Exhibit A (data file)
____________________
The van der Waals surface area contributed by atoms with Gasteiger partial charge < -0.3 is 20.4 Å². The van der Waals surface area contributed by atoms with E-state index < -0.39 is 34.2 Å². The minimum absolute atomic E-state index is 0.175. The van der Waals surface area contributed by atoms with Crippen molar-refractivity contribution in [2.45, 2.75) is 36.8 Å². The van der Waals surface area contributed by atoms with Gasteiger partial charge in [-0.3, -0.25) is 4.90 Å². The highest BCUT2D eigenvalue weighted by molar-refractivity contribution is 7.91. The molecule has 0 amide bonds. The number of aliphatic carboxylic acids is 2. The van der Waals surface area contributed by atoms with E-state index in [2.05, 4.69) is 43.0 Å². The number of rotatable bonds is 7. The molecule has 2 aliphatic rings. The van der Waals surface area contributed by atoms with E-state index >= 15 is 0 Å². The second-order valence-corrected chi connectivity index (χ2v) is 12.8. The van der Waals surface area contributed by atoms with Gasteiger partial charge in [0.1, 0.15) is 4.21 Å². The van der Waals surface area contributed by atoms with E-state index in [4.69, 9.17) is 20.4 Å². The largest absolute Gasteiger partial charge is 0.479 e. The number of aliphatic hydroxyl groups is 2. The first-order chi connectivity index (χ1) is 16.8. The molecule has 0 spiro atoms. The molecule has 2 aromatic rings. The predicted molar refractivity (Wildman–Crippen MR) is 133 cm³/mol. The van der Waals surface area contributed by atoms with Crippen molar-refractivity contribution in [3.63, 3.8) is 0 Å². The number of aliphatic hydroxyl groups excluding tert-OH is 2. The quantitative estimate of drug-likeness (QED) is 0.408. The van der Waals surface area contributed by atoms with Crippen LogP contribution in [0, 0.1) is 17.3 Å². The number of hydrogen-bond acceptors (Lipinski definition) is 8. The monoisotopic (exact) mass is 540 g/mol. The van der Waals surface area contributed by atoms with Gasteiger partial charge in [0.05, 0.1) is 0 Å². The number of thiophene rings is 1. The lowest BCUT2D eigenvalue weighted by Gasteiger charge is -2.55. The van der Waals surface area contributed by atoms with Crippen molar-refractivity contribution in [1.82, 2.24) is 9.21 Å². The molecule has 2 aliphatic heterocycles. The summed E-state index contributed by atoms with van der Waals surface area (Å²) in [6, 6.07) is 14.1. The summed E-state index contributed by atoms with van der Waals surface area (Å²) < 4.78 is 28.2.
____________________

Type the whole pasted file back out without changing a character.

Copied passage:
The van der Waals surface area contributed by atoms with Gasteiger partial charge < -0.3 is 20.4 Å². The van der Waals surface area contributed by atoms with E-state index < -0.39 is 34.2 Å². The minimum absolute atomic E-state index is 0.175. The van der Waals surface area contributed by atoms with Crippen molar-refractivity contribution in [2.45, 2.75) is 36.8 Å². The van der Waals surface area contributed by atoms with Gasteiger partial charge in [-0.3, -0.25) is 4.90 Å². The highest BCUT2D eigenvalue weighted by molar-refractivity contribution is 7.91. The molecule has 0 amide bonds. The number of aliphatic carboxylic acids is 2. The van der Waals surface area contributed by atoms with E-state index in [2.05, 4.69) is 43.0 Å². The number of rotatable bonds is 7. The molecule has 2 aliphatic rings. The van der Waals surface area contributed by atoms with E-state index >= 15 is 0 Å². The second-order valence-corrected chi connectivity index (χ2v) is 12.8. The van der Waals surface area contributed by atoms with Gasteiger partial charge in [0.1, 0.15) is 4.21 Å². The van der Waals surface area contributed by atoms with E-state index in [4.69, 9.17) is 20.4 Å². The largest absolute Gasteiger partial charge is 0.479 e. The number of aliphatic hydroxyl groups is 2. The first-order chi connectivity index (χ1) is 16.8. The molecule has 0 spiro atoms. The molecule has 2 aromatic rings. The predicted molar refractivity (Wildman–Crippen MR) is 133 cm³/mol. The van der Waals surface area contributed by atoms with Crippen molar-refractivity contribution in [3.63, 3.8) is 0 Å². The number of aliphatic hydroxyl groups excluding tert-OH is 2. The quantitative estimate of drug-likeness (QED) is 0.408. The van der Waals surface area contributed by atoms with Crippen LogP contribution in [0, 0.1) is 17.3 Å². The number of hydrogen-bond acceptors (Lipinski definition) is 8. The monoisotopic (exact) mass is 540 g/mol. The van der Waals surface area contributed by atoms with Gasteiger partial charge in [0.05, 0.1) is 0 Å². The number of thiophene rings is 1. The lowest BCUT2D eigenvalue weighted by Gasteiger charge is -2.55. The van der Waals surface area contributed by atoms with Crippen molar-refractivity contribution in [1.82, 2.24) is 9.21 Å². The molecule has 2 aliphatic heterocycles. The summed E-state index contributed by atoms with van der Waals surface area (Å²) in [6, 6.07) is 14.1. The summed E-state index contributed by atoms with van der Waals surface area (Å²) < 4.78 is 28.2.